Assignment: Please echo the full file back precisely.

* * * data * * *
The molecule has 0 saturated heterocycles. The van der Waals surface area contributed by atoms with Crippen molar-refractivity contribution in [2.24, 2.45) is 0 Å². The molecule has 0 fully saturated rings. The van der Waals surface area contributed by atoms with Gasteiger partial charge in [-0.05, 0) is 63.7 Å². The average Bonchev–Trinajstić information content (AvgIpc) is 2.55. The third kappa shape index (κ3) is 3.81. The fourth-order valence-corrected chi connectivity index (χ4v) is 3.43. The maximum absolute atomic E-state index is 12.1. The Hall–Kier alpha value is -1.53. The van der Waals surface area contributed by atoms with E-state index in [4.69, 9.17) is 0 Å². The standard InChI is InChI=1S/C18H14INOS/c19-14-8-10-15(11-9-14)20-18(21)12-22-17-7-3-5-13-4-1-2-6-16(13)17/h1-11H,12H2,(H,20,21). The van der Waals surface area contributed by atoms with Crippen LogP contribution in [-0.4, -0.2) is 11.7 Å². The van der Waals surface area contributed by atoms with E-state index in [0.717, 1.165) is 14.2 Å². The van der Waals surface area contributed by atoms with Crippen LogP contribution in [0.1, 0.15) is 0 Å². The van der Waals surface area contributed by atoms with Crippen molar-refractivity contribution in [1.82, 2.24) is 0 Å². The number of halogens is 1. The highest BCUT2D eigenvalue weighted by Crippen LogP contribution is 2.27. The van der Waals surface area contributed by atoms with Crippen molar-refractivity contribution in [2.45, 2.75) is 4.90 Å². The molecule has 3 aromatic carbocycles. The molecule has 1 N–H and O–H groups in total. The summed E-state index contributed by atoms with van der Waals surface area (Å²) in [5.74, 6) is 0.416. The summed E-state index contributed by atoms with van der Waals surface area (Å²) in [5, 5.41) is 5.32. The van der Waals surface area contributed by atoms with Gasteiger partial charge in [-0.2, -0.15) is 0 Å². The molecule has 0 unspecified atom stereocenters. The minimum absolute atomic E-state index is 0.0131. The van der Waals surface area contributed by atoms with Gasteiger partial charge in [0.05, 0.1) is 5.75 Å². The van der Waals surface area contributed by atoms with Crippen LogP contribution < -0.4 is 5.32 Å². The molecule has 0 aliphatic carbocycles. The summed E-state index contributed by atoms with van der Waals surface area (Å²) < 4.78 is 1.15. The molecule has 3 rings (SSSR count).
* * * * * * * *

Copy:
The molecule has 0 saturated heterocycles. The van der Waals surface area contributed by atoms with Crippen molar-refractivity contribution in [2.24, 2.45) is 0 Å². The molecule has 0 fully saturated rings. The van der Waals surface area contributed by atoms with Gasteiger partial charge in [-0.05, 0) is 63.7 Å². The average Bonchev–Trinajstić information content (AvgIpc) is 2.55. The third kappa shape index (κ3) is 3.81. The fourth-order valence-corrected chi connectivity index (χ4v) is 3.43. The maximum absolute atomic E-state index is 12.1. The Hall–Kier alpha value is -1.53. The van der Waals surface area contributed by atoms with E-state index in [4.69, 9.17) is 0 Å². The standard InChI is InChI=1S/C18H14INOS/c19-14-8-10-15(11-9-14)20-18(21)12-22-17-7-3-5-13-4-1-2-6-16(13)17/h1-11H,12H2,(H,20,21). The van der Waals surface area contributed by atoms with Crippen LogP contribution in [-0.4, -0.2) is 11.7 Å². The van der Waals surface area contributed by atoms with E-state index in [0.717, 1.165) is 14.2 Å². The van der Waals surface area contributed by atoms with Crippen LogP contribution in [0.1, 0.15) is 0 Å². The van der Waals surface area contributed by atoms with Crippen molar-refractivity contribution in [1.82, 2.24) is 0 Å². The number of halogens is 1. The highest BCUT2D eigenvalue weighted by Crippen LogP contribution is 2.27. The van der Waals surface area contributed by atoms with Crippen molar-refractivity contribution in [2.45, 2.75) is 4.90 Å². The molecule has 3 aromatic carbocycles. The molecule has 1 N–H and O–H groups in total. The summed E-state index contributed by atoms with van der Waals surface area (Å²) in [5.74, 6) is 0.416. The summed E-state index contributed by atoms with van der Waals surface area (Å²) in [5, 5.41) is 5.32. The van der Waals surface area contributed by atoms with Gasteiger partial charge in [-0.2, -0.15) is 0 Å². The molecule has 0 unspecified atom stereocenters. The minimum absolute atomic E-state index is 0.0131. The van der Waals surface area contributed by atoms with Gasteiger partial charge in [0.05, 0.1) is 5.75 Å². The van der Waals surface area contributed by atoms with Crippen LogP contribution < -0.4 is 5.32 Å². The molecule has 0 aliphatic carbocycles. The summed E-state index contributed by atoms with van der Waals surface area (Å²) < 4.78 is 1.15. The molecule has 3 rings (SSSR count).